Two days before Verizon and AT&T plan to deploy more segments of their new 5G mobile internet technology, leaders of the nation’s largest air carriers warned again Monday that thousands of flights could be grounded by interference from the technology and that “the nation’s commerce will grind to a halt.”
In unusually sharp terms, the airline industry implied in a letter to Transportation Secretary Pete Buttigieg and other top federal officials that Verizon’s and AT&T’s plans could add to the disruptions in the global shipping network that have fueled inflation.
High-speed 5G internet uses so-called C-band frequencies close to those used by aircraft to measure their altitude. The airlines say the technology can interfere with the instruments and create a serious safety hazard. Verizon and AT&T have argued that the aviation industry had years to upgrade any equipment that might be affected.
The protest by the CEOs of Delta Air Lines, American Airlines, United Airlines and seven other passenger and cargo carriers threw into question a deal reached this month between the Federal Aviation Administration and the telecommunications companies. The FAA said it would not object to a rollout of the new technology after the companies promised to address safety concerns by reducing power at 5G transmitters near airports.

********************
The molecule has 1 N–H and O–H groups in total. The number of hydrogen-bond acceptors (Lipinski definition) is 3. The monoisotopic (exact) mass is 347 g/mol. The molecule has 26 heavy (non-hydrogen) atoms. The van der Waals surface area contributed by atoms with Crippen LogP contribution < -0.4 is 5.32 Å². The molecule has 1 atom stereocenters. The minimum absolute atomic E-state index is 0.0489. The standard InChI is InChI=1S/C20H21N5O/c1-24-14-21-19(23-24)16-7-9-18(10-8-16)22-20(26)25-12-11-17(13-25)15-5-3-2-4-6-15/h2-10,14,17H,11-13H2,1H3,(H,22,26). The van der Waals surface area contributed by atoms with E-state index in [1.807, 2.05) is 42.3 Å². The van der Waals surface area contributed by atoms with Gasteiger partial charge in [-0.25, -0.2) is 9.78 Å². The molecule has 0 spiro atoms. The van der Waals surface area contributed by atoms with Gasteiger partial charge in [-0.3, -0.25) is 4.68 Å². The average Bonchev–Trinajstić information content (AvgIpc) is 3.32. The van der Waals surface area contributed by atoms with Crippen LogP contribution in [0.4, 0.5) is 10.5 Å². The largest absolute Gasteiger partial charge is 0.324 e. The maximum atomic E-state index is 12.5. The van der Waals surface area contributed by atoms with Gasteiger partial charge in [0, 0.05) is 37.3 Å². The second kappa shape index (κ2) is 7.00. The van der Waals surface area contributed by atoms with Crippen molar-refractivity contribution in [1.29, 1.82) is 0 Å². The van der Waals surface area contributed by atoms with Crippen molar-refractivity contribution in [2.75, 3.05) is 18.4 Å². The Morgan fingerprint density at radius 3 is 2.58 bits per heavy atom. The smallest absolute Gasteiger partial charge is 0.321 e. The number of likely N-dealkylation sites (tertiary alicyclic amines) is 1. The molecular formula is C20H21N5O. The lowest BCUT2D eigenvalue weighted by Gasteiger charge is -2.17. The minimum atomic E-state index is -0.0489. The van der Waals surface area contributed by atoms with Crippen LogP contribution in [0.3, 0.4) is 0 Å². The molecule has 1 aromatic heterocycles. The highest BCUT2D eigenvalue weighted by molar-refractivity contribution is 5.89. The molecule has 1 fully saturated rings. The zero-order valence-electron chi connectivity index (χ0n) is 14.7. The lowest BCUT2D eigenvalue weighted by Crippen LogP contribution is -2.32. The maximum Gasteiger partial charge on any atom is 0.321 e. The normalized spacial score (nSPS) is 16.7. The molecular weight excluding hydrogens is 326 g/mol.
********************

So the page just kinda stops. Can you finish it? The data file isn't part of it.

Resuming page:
The airline executives said in their letter Monday, which was reported earlier by Reuters, that aircraft manufacturers had informed them in recent weeks that the measures promised by Verizon and AT&T were not enough to prevent interference with aircraft sensors. They asked that the 5G technology not be activated within 2 miles of 50 major airports.
“Multiple modern safety systems on aircraft will be deemed unusable,” according to the letter, which carried the letterhead of Airlines for America, an industry group. “Airplane manufacturers have informed us that there are huge swaths of the operating fleet that may need to be indefinitely grounded,” stranding thousands of passengers and worsening turmoil in the supply chain, the airlines said.
“Immediate intervention is needed to avoid significant operational disruption to air passengers, shippers, supply chain and delivery of needed medical supplies,” said the letter, which was also signed by the CEOs of FedEx Express and UPS Airlines.
Spokesmen for AT&T and Verizon declined to comment. A spokesperson for the FAA did not respond to a request for comment.
This article originally appeared in The New York Times.